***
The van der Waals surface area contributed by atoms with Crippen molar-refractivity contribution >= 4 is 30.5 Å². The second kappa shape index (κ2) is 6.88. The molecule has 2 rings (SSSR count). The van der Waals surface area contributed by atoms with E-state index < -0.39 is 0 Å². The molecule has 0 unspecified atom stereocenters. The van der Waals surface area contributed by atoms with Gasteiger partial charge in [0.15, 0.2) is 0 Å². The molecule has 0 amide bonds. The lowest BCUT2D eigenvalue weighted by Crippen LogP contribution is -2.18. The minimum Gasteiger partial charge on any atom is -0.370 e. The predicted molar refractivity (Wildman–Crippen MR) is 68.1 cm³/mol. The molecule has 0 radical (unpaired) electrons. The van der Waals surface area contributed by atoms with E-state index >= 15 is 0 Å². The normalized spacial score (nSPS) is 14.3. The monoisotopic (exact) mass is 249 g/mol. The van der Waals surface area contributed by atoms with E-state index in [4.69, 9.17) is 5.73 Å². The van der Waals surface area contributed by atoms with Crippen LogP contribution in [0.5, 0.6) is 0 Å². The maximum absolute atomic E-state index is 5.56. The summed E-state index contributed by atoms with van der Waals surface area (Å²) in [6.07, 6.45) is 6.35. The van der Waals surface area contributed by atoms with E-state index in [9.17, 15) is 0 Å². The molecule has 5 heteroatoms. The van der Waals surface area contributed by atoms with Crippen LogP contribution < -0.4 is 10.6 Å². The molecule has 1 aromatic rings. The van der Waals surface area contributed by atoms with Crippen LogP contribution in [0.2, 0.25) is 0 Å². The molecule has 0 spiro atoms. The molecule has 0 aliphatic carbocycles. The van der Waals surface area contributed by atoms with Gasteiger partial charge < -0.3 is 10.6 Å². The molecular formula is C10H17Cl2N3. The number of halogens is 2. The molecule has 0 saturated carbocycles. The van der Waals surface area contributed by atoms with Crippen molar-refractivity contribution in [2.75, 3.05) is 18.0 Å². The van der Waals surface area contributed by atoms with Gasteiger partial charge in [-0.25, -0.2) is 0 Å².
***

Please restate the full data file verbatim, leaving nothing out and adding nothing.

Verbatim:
The van der Waals surface area contributed by atoms with Crippen molar-refractivity contribution >= 4 is 30.5 Å². The second kappa shape index (κ2) is 6.88. The molecule has 2 rings (SSSR count). The van der Waals surface area contributed by atoms with E-state index < -0.39 is 0 Å². The molecule has 0 unspecified atom stereocenters. The van der Waals surface area contributed by atoms with Gasteiger partial charge in [0.15, 0.2) is 0 Å². The molecule has 0 amide bonds. The lowest BCUT2D eigenvalue weighted by Crippen LogP contribution is -2.18. The minimum Gasteiger partial charge on any atom is -0.370 e. The predicted molar refractivity (Wildman–Crippen MR) is 68.1 cm³/mol. The molecule has 0 radical (unpaired) electrons. The van der Waals surface area contributed by atoms with E-state index >= 15 is 0 Å². The normalized spacial score (nSPS) is 14.3. The monoisotopic (exact) mass is 249 g/mol. The van der Waals surface area contributed by atoms with E-state index in [4.69, 9.17) is 5.73 Å². The van der Waals surface area contributed by atoms with Crippen LogP contribution in [0.5, 0.6) is 0 Å². The maximum absolute atomic E-state index is 5.56. The summed E-state index contributed by atoms with van der Waals surface area (Å²) in [6.07, 6.45) is 6.35. The van der Waals surface area contributed by atoms with E-state index in [9.17, 15) is 0 Å². The molecule has 5 heteroatoms. The van der Waals surface area contributed by atoms with Crippen LogP contribution < -0.4 is 10.6 Å². The molecule has 1 aromatic rings. The van der Waals surface area contributed by atoms with Crippen LogP contribution in [0.2, 0.25) is 0 Å². The molecule has 0 spiro atoms. The molecule has 0 aliphatic carbocycles. The van der Waals surface area contributed by atoms with Gasteiger partial charge < -0.3 is 10.6 Å². The molecular formula is C10H17Cl2N3. The number of halogens is 2. The molecule has 0 saturated carbocycles. The van der Waals surface area contributed by atoms with Crippen molar-refractivity contribution in [2.75, 3.05) is 18.0 Å². The van der Waals surface area contributed by atoms with Gasteiger partial charge in [-0.25, -0.2) is 0 Å².